If someone mentions the Côte d’Azur or Provence and ‘June’ in the same sentence, you’ll probably start thinking of dazzling sun, blue skies and the beach. And so it is for most of the time. But 15th June 2010 was catastrophically different in our part of the Var. Torrential rain, more than 400 mm (16 in), fell in less than 24 hours, causing enormous volumes of water to surge down the network of local rivers which flow into the River Argens which reaches the sea near Frejus. The flooding was so sudden and dramatic that many people were trapped and at least 25 people lost their lives (mostly caught in their cars) and over one thousand people had to be evacuated from their homes. The damage to property, roads, bridges et cetera was enormous.
Why are we blogging about this? Well, although there was no loss of life in our village of Taradeau one of the results of the flood was that half the bridge across the Florièye river was swept away. As the bridge links the two halves of the village and carries a fairly important road this was a serious matter. Almost immediately a temporary bridge was put in place. However it was obvious that the bridge needed to be rebuilt.
Unfortunately, this being France, the process took a long time. Engineers had to be consulted, plans drawn up, funding sought and only then could the file of paperwork on the proposal for a new bridge start to move. So, we presume, it progressed through multiple levels of administration from the village of Taradeau, up to the Sous-Prefecture at Draguignan, then up to the Prefect for the Department of Var at Toulon and then, for all we know, up to Paris itself. (There may well have been European Union money involved in which case the file probably travelled to Brussels or Strasbourg, or both.) With funding approved, the whole thing went out to the process of tender before the contract was ultimately awarded.
The result of this was that when we first visited Taradeau in the summer of 2014 – four years after the flood – the temporary bridge was still in place, and allowing only a single line of traffic controlled by with traffic lights it was a source of considerable delay. However, in autumn 2014 work finally started on the new bridge. In order to avoid undue expectation a nice sign was put up saying that the whole process was going to take 16 months.
Continuing on the principle that no new bridge should be built in haste, work continued cautiously . The first step was to create a single track ford to enable traffic to continue crossing the river. Because the ford could be flooded plans were put in place to warn people by text message if heavy rain rendered it unusable. (The dry weather since has meant that this was never used.) The whole system was controlled by traffic lights and we soon learnt that this part of France when the green light goes to red it doesn’t mean that the traffic should stop, only that you should drive even more quickly and that in another thirty seconds or so people really ought to seriously consider stopping.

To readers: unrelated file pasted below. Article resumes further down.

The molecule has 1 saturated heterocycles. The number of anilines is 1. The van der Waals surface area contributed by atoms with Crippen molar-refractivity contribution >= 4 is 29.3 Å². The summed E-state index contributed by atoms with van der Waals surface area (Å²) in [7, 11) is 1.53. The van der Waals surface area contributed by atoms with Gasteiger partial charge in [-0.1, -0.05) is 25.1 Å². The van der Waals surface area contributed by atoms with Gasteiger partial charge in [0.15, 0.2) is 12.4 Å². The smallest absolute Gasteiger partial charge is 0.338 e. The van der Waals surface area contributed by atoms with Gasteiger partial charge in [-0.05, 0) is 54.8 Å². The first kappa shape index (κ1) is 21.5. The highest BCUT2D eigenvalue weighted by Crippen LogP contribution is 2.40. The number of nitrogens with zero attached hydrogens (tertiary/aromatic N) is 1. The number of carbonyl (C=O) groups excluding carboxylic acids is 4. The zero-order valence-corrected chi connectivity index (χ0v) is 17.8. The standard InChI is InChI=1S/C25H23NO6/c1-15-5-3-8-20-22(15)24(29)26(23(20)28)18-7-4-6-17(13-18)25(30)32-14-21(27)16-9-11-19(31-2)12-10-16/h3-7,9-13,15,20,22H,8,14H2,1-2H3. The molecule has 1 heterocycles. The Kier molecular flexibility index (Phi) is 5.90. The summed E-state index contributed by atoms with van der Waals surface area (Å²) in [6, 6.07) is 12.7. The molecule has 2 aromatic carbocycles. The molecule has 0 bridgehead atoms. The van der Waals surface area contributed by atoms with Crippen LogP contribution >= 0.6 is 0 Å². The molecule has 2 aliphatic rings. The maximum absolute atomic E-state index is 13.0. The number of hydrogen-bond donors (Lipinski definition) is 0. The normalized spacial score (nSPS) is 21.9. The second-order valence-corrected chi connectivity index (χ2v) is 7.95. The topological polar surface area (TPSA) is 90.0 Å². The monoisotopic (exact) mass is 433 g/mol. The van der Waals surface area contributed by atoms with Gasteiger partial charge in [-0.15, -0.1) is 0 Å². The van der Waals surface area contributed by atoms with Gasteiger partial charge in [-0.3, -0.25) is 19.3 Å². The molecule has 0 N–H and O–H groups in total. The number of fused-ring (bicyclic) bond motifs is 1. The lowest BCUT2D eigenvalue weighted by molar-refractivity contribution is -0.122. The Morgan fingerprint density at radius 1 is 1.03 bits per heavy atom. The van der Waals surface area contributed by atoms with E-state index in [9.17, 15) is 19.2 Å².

So over the last year and a bit we have been watching the slow but steady progress of the bridge. In all fairness they have done a very solid job. The new bridge is bigger, wider and – critically – capable of handling even the most apocalyptic of water flows.
The old bridge was removed in January last year, and all the preparatory work of foundations started. By July, a wooden form was created in which to pour concrete for the bridge span, and by August there was a new arch in place. Work was still going on around the river bed, strengthening the bridge piers and the embankments.
Last week the bridge was finally opened to traffic and everybody is very pleased. The two halves of the village are now properly reunited. It is in all honesty, a very fine bridge and sympathetically matches the remaining arch of the old bridge which it links to. We feel there ought to be some sort of formal opening but perhaps that’s still to come after all the tidying up has been completed.
We have heard comments from engineers that in northern Europe the building of such a bridge would have taken half the time. Perhaps. But we are increasingly coming to the view that here the function of public works such as bridge and road building is not simply to create something but also to provide people with employment. On that basis, taking your time has merits.